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Flapjack festival's move not so sweet for Land O'Lakes

LAND O'LAKES — Visitors to the Central Pasco Chamber of Commerce home page get an idyllic picture, "a place of safe neighborhoods, with great schools, outstanding recreational activities and community events that are enthusiastically supported."

Web masters might have to update that last part.

Tempers have been sizzling like burned batter ever since chamber officials recently announced plans to move the community's annual Flapjack Festival — a 30-year-old autumn tradition that began when only one caution light governed traffic — from its home on U.S. 41 to the Pasco County Fairgrounds just outside Dade City. According to, that's 21.29 miles away. Estimated travel time: 29 minutes.

This is more than a story about a change of venue. It's about mourning the loss of a once-small town's way of life as big-box stores, multilane highways and commuters redefine the area.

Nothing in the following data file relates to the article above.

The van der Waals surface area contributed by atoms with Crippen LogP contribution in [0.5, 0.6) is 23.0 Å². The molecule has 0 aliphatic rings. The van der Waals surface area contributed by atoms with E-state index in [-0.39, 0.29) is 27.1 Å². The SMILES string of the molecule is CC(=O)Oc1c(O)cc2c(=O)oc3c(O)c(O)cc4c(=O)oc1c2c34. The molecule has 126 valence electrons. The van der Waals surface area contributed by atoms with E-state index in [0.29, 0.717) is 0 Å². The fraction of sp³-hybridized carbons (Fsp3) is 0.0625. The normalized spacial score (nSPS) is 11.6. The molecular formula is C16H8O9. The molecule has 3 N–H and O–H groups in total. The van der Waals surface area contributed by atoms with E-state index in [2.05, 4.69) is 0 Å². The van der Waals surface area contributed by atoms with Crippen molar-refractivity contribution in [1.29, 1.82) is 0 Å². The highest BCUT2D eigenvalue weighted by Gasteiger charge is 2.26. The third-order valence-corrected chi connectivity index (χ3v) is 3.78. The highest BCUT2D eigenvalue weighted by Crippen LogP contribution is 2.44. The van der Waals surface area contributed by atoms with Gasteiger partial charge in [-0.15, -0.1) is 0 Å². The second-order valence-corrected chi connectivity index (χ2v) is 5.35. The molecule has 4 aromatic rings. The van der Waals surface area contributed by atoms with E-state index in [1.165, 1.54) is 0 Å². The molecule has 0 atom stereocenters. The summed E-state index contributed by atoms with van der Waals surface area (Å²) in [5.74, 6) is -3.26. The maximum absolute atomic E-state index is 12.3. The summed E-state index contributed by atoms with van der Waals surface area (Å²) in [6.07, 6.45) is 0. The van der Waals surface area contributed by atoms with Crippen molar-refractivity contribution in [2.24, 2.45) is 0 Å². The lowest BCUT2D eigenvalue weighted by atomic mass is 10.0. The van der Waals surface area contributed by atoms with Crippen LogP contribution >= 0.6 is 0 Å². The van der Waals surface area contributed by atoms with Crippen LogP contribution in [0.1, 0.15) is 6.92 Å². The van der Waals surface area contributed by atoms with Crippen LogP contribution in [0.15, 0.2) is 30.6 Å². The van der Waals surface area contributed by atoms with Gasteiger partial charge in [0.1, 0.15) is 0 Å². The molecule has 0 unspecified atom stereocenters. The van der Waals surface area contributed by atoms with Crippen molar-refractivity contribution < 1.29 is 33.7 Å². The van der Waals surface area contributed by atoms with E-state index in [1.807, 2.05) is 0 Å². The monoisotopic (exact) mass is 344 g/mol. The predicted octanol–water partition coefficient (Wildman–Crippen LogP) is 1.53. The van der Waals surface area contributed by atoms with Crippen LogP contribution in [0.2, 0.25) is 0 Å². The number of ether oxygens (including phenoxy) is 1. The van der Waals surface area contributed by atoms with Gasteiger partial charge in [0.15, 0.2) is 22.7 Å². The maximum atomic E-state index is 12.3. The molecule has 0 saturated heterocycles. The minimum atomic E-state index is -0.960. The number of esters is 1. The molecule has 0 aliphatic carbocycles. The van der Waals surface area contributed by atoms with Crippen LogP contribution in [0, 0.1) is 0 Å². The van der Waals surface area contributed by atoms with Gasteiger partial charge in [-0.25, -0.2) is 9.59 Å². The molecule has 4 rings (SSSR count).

"It would be like Plant City moving the Strawberry Festival out of Plant City," said Buni Dakers, a past chamber president now living in Tampa. "It was moved to Collier Parkway and State Road 54 one year, and there was a lot of turmoil just about doing that."

Michael Craven said he was disappointed in the decision but he hated to criticize volunteers who put the event together.

"I hate to see the Land O'Lakes area lose it as a Land O'Lakes event," said Craven, a former festival chairman and chiropractor who has practiced in the area since 1983. Craven likened his emotions to those he felt several years ago when the chamber dropped Land O'Lakes from its name. A father of three, he said, the festival and its carnival rides were ideal for families.

"You'd see your neighbors. You'd see people you went to church with. Your kids would burn all the money you had given them to ride rides with and then you'd go home."

• • •

Organizers say it's the last thing they wanted, but they were left with no choice. With the event drawing about 40,000 visitors and land that had been used for parking under development contracts, they had to look elsewhere.

"We've known for several years we were going to have to find a new site," said attorney Tim Hayes, a former chamber president who remains active in the organization. "Everybody had hoped that site would be somewhere in the community."